Willamette University, Students at the Mill Stream

College of Law News

Oregon Commission For Women Honors Robin Morris Collin

Norma J. Paulus Professor of Law Robin Morris Collin, a nationwide leader in the area of sustainability and environmental justice, is one of four winners of the 2012 Oregon Women of Achievement Award from the Oregon Commission for Women. Past winners include former Oregon House Speaker and Portland Mayor Vera Katz; former U.S. Rep. Darlene Hooley; and Columbia Sportswear founder Gert Boyle.

Morris Collin’s husband Robert W. Collin, an adjunct lecturer at the College of Law, nominated her for the award. He cited her leadership on the Oregon Environmental Justice Task Force, which won an award from the U.S. Environmental Protection Agency, and other honors she has received, including from the Oregon State Bar. Morris Collin was the first professor to teach sustainability at an American law school and lectures widely on the topic.

“While sustainability in the US is dominated by privileged white male leadership, sustainability in most of the world is the work of women,” Collin wrote in his nominating letter. “Professor Collin’s excellent work and leadership in sustainability at home and abroad restores women’s leadership voice to this growing contemporary dialogue.”

Added Secretary of State Kate Brown, who has worked with Morris Collin on the Oregon Sustainability Board: “She really puts her heart and soul into her work.”

Morris Collin said the award recognizes that sustainability, environmentalism and equity are women’s issues. “It’s about finding balance between our economic and business needs and our community’s health and values,” she said. “Women need to be part of the decision-making structure.”


Center for Dispute Resolution Wins Ninth Circuit Education Award

Willamette’s Center for Dispute Resolution has won the Ninth Circuit Alternative Dispute Resolution Education Award, which recognizes law schools that incorporate dispute resolution across their curricula. Willamette is the only Oregon law school to win the annual award, which was established in 2005.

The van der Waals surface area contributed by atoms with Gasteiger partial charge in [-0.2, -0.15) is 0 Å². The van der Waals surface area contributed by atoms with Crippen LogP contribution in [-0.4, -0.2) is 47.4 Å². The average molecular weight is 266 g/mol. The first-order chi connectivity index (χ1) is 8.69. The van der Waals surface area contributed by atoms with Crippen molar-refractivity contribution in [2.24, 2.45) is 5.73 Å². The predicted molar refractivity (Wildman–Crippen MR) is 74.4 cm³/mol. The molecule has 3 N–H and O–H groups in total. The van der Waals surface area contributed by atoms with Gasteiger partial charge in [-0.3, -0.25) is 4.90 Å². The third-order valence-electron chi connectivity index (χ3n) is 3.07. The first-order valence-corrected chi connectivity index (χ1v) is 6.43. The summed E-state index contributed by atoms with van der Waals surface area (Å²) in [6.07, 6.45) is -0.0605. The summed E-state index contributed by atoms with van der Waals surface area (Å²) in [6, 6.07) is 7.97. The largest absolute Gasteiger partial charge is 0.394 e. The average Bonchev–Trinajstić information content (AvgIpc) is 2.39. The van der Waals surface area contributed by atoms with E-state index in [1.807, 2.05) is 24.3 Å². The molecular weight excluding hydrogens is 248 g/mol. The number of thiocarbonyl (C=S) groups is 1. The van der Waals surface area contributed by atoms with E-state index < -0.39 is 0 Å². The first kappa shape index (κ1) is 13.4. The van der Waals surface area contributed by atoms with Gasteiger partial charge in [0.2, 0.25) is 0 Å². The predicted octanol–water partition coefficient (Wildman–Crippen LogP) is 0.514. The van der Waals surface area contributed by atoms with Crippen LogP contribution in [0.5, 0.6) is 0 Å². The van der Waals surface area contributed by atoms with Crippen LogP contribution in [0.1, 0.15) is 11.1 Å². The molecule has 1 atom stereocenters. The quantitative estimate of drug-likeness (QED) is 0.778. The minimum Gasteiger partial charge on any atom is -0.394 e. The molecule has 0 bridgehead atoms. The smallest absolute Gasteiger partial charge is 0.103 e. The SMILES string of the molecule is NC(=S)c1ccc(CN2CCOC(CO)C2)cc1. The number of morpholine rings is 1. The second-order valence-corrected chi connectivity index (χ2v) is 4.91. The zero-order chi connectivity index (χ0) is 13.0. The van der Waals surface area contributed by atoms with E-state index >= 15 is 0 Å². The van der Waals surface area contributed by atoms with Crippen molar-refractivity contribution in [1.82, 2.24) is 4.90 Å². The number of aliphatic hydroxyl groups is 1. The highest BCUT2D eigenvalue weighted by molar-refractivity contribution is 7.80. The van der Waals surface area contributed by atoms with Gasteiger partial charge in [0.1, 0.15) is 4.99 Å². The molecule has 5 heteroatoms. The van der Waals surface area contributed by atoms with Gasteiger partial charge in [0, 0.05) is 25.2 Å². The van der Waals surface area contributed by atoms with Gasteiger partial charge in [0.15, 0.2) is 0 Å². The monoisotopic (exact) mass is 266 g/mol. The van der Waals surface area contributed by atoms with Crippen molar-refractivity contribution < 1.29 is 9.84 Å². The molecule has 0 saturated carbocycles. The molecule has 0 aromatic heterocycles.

U.S. Magistrate Judge Valerie P. Cooke of Nevada, chair of the award committee, said the law school’s new LL.M. in Dispute Resolution and the school’s interdisciplinary approach to the subject persuaded the committee to give the award to Willamette.

“People assume that part of their litigation experience will have some component of alternative dispute resolution built into it,” Cooke said. “Schools that get that are schools we like to recognize.” Past recipients of the Ninth Circuit’s ADR Education Award include Stanford, Pepperdine, the University of Washington and University of California Hastings College of the Law.

CDR Director Richard Birke said the award represents nearly three decades of Willamette’s “consistent efforts to improve ADR education. This is a platform on which to build.” He said the center would continue efforts to bring the American model of dispute resolution overseas and to increase the knowledge of how neuroscience, psychology, spirituality and cross-cultural understanding intersect with dispute resolution.

Dean Peter Letsou noted that Willamette has been a leader in the field. The CDR, established in 1983, is one of the oldest in the country.

“We have outstanding teachers and scholars, a long history of experience and an outstanding set of programs and courses,” he said. “It’s a well-deserved award that recognizes the many successes of this program.”